A (very) brief conversation broke out in the comments here recently, which basically wound up with me opining that this writing gig really doesn't pay well enough for anybody to write books they don't like to try to make a living at it. And I stand by that.
You see, the thing is, I am a commercial artist. I prefer to think that the emphasis is on artist, but then again, this is the way I make my living. And I do that by pleasing readers, which means I have to be aware of the impact, both positive and negative, that my books have on people. I write to communicate; I write to tell stories; I write because I love to be read.
Which means that writing for the trunk, or for myself, is pointless for me. Which is why I consider accessibility to be a literary value, as I've said here and there.
But it's also pointless for me to write stories strictly for their commercial value. I could make more money as an office manager, in that case, and have a hell of a lot more time to watch TV. So there's that issue too, and tied up in it is the issue that I write stories because something is bugging me and it won't go away.
The problem is that sometimes the thing that's bugging me is something that maybe isn't all that commercially viable. And I don't get a choice about taking it out of the story. It's not even artistic integrity, really; it's artistic incapacity. We can only write the stories we get, and my stories grow out of an irritation like a pearl around a grain of sand. Without the grain of sand, you don't get the pearl to begin with, andif you try to take it out later, you get gouge marks all over a hollow bit of nacre.
I dunno. This is something I'm going to have to deal with one of these years, because it's the sort of problem that could tank a career. Because the books have to, as they say, stay commercial enough to sell, and to reach readers--but they also need to have the things that satisfy me--what Akira Kurosawa described, if I recall correctly, as the artist's refusal to look away--or I might as well go find a real job.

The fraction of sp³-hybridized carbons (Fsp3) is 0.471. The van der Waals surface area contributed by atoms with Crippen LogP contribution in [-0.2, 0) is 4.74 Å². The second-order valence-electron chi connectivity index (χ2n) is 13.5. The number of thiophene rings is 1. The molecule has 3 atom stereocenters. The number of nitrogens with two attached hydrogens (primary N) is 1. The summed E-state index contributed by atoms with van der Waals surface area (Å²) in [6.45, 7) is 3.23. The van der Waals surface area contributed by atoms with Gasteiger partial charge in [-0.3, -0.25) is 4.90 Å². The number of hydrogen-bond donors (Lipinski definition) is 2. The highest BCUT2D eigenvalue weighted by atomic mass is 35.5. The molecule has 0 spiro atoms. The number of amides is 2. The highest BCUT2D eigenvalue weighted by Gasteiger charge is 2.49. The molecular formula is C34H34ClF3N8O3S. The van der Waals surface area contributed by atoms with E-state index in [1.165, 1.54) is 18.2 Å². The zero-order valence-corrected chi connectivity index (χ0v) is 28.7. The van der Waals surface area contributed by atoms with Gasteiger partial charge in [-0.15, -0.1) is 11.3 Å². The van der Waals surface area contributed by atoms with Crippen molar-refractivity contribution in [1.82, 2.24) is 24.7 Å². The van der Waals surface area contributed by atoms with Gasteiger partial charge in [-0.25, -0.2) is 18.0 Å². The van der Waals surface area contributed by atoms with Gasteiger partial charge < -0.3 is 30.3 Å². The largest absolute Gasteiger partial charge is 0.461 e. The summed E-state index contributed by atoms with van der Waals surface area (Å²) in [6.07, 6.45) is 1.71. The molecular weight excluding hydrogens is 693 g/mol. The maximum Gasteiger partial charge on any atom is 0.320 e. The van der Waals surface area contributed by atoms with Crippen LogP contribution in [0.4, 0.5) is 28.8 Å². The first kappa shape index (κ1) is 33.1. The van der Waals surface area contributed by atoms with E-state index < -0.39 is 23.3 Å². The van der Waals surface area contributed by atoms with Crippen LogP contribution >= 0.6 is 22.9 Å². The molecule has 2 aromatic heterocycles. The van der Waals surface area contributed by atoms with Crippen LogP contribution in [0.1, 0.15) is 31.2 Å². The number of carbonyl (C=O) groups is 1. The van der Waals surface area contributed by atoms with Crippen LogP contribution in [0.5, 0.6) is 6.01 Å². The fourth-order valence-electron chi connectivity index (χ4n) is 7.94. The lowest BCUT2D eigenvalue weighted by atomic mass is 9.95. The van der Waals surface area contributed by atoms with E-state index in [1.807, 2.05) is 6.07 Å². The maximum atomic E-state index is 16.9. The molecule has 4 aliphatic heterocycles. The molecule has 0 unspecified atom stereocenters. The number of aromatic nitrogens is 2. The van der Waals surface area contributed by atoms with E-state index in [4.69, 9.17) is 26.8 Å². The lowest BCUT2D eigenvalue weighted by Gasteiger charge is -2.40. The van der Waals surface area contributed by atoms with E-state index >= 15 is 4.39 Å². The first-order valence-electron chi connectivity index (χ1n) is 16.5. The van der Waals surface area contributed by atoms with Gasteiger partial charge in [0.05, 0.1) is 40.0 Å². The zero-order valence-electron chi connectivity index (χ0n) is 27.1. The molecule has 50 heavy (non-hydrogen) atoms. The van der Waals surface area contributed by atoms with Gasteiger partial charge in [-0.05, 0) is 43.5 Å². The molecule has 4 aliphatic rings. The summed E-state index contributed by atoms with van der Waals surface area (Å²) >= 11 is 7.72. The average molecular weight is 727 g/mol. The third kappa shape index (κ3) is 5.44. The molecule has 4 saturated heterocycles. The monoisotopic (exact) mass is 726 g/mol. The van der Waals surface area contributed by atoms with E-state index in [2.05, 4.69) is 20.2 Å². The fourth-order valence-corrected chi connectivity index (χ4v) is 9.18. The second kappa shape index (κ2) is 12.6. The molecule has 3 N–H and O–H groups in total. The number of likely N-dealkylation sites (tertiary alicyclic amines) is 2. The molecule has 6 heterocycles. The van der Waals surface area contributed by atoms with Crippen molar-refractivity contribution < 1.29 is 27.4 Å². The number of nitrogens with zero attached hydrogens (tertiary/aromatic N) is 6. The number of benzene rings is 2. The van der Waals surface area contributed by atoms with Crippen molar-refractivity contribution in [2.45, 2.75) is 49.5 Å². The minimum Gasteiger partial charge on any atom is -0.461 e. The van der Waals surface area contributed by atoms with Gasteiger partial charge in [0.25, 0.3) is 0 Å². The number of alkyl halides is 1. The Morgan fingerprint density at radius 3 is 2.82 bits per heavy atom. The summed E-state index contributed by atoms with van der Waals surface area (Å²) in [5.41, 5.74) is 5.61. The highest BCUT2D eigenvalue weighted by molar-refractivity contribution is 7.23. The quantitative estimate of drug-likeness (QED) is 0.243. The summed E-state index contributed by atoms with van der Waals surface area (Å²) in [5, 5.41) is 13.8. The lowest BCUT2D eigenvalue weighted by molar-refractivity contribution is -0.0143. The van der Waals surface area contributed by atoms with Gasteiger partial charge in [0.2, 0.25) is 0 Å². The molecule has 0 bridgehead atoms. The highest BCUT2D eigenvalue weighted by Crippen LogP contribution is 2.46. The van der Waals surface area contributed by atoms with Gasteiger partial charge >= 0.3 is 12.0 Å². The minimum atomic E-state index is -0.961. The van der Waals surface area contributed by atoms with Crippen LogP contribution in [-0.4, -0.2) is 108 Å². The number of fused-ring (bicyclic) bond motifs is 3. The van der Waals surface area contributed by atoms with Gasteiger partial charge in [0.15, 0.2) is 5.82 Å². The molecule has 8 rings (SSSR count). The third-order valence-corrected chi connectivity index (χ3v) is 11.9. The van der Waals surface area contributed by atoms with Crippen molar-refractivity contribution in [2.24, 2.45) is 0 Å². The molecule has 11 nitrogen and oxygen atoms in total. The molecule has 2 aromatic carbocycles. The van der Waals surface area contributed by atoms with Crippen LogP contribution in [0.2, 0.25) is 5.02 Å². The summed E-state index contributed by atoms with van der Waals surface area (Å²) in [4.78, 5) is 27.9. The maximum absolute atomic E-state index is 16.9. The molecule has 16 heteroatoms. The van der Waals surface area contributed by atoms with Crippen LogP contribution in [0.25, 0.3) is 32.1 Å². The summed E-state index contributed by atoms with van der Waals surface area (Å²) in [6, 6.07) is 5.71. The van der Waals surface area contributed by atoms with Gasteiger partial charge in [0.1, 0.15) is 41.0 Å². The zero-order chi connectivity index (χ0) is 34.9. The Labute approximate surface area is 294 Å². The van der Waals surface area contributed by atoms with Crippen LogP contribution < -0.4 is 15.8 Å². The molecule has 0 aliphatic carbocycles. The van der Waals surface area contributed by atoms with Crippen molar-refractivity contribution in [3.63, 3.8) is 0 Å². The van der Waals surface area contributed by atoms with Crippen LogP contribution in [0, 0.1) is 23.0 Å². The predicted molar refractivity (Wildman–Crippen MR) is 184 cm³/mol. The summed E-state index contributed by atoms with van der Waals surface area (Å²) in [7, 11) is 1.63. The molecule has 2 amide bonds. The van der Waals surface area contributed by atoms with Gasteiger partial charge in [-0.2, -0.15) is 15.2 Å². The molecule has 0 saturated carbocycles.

And then there's the other thing. I think, as an artist, commercial or otherwise, one can't ever afford to stop caring about one's work, or what one's left with is appreciably hollow. If the passion goes out of it, what then? There's a certain pressure, of course, to be as commercial as possible; it's not limited to publishing industry professionals. You see it in amateur and semipro workshops too--people wield phrases like "Editors don't like first-person narratives" or "This is too weird to sell" as whips.
And on one level, that's foolishness. If you write like everybody else, nobody's going to be interested in your work. Because, as stwish once wrote, "You know that you're one in a million / but this city got a dozen more like you." A voice and some cool innovative ideas are good things to have. That mysterious thing they call "freshness."
On another level, that stuff that is a little weird, or cross-genre, or boundary-pushing? It is a bit harder to sell. It's riskier.
So, what do you do?
You pays your money and you takes your chances.
Of course, my agent tells me I'm more commercial than I think I am. Which is a good thing, I guess, because I'm maybe a bit too addicted to undermining tropes.
It's a challenging line to walk, I tell you what. And boy would I love to figure out how the heck I could conceal my real intentions under a surface of exceeding commercial slickness, with cool shinies and whizz bangs, because I would love not to have to worry about the price of heating oil. I'm working on this trick; I figure Mark Twain can't be that much smarter than me, can he?
I foresee a long ongoing border skirmish between me and the market forces of commercial fantasy, anyway, no matter what else the future holds.